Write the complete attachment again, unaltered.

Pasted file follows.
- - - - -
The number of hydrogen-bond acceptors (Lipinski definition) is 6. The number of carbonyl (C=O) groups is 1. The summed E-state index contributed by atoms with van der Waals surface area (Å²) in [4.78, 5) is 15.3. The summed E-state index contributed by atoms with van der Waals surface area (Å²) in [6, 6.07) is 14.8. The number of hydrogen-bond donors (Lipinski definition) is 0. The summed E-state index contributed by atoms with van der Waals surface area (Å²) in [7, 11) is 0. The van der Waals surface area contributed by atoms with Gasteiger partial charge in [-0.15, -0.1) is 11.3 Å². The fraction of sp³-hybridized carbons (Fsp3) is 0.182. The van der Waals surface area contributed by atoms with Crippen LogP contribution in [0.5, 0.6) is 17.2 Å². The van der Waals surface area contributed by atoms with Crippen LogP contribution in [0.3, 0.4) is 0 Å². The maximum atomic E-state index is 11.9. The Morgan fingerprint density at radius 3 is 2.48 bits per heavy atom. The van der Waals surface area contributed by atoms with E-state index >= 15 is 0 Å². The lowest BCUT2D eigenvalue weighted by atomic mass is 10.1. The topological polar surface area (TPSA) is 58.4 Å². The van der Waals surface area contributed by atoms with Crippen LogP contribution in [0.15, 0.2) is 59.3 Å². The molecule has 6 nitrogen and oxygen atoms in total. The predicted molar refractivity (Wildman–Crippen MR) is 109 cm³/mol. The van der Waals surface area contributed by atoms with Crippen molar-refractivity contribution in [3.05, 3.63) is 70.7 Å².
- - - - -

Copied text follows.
The number of hydrogen-bond acceptors (Lipinski definition) is 6. The number of carbonyl (C=O) groups is 1. The summed E-state index contributed by atoms with van der Waals surface area (Å²) in [4.78, 5) is 15.3. The summed E-state index contributed by atoms with van der Waals surface area (Å²) in [6, 6.07) is 14.8. The number of hydrogen-bond donors (Lipinski definition) is 0. The summed E-state index contributed by atoms with van der Waals surface area (Å²) in [7, 11) is 0. The van der Waals surface area contributed by atoms with Gasteiger partial charge in [-0.15, -0.1) is 11.3 Å². The fraction of sp³-hybridized carbons (Fsp3) is 0.182. The van der Waals surface area contributed by atoms with Crippen LogP contribution in [0.5, 0.6) is 17.2 Å². The van der Waals surface area contributed by atoms with Crippen LogP contribution in [0.3, 0.4) is 0 Å². The maximum atomic E-state index is 11.9. The Morgan fingerprint density at radius 3 is 2.48 bits per heavy atom. The van der Waals surface area contributed by atoms with E-state index >= 15 is 0 Å². The lowest BCUT2D eigenvalue weighted by atomic mass is 10.1. The topological polar surface area (TPSA) is 58.4 Å². The van der Waals surface area contributed by atoms with Crippen LogP contribution in [0.15, 0.2) is 59.3 Å². The molecule has 6 nitrogen and oxygen atoms in total. The predicted molar refractivity (Wildman–Crippen MR) is 109 cm³/mol. The van der Waals surface area contributed by atoms with Crippen molar-refractivity contribution in [3.05, 3.63) is 70.7 Å².